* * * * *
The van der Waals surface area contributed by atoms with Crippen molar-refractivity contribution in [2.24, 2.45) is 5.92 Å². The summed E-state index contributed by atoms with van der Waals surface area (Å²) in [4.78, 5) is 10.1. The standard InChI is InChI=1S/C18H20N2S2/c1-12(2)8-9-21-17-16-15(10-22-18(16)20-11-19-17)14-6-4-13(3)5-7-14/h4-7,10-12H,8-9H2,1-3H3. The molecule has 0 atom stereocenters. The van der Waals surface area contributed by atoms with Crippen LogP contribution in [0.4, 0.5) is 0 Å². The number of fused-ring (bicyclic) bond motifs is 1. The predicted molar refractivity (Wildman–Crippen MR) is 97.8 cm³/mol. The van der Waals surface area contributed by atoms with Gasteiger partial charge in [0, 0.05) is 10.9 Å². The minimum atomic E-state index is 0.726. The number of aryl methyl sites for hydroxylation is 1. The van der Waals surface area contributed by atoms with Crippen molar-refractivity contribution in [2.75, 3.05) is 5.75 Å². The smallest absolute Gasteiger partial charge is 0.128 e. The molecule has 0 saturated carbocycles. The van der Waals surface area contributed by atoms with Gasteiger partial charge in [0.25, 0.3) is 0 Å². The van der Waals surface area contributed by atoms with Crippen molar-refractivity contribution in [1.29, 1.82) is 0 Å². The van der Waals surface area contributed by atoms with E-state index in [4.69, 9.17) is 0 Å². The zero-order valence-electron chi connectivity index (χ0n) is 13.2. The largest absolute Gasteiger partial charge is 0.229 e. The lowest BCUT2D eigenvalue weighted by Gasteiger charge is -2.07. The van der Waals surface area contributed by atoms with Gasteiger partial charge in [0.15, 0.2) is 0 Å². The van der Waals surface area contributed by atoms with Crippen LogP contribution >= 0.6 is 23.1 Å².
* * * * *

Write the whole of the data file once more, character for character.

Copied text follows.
The van der Waals surface area contributed by atoms with Crippen molar-refractivity contribution in [2.24, 2.45) is 5.92 Å². The summed E-state index contributed by atoms with van der Waals surface area (Å²) in [4.78, 5) is 10.1. The standard InChI is InChI=1S/C18H20N2S2/c1-12(2)8-9-21-17-16-15(10-22-18(16)20-11-19-17)14-6-4-13(3)5-7-14/h4-7,10-12H,8-9H2,1-3H3. The molecule has 0 atom stereocenters. The van der Waals surface area contributed by atoms with Crippen LogP contribution in [0.4, 0.5) is 0 Å². The number of fused-ring (bicyclic) bond motifs is 1. The predicted molar refractivity (Wildman–Crippen MR) is 97.8 cm³/mol. The van der Waals surface area contributed by atoms with Gasteiger partial charge in [0, 0.05) is 10.9 Å². The minimum atomic E-state index is 0.726. The number of aryl methyl sites for hydroxylation is 1. The van der Waals surface area contributed by atoms with Crippen molar-refractivity contribution in [2.75, 3.05) is 5.75 Å². The smallest absolute Gasteiger partial charge is 0.128 e. The molecule has 0 saturated carbocycles. The van der Waals surface area contributed by atoms with Gasteiger partial charge in [0.25, 0.3) is 0 Å². The van der Waals surface area contributed by atoms with Crippen molar-refractivity contribution in [1.29, 1.82) is 0 Å². The van der Waals surface area contributed by atoms with E-state index in [4.69, 9.17) is 0 Å². The zero-order valence-electron chi connectivity index (χ0n) is 13.2. The largest absolute Gasteiger partial charge is 0.229 e. The lowest BCUT2D eigenvalue weighted by Gasteiger charge is -2.07. The van der Waals surface area contributed by atoms with Gasteiger partial charge in [0.15, 0.2) is 0 Å². The van der Waals surface area contributed by atoms with Crippen LogP contribution >= 0.6 is 23.1 Å².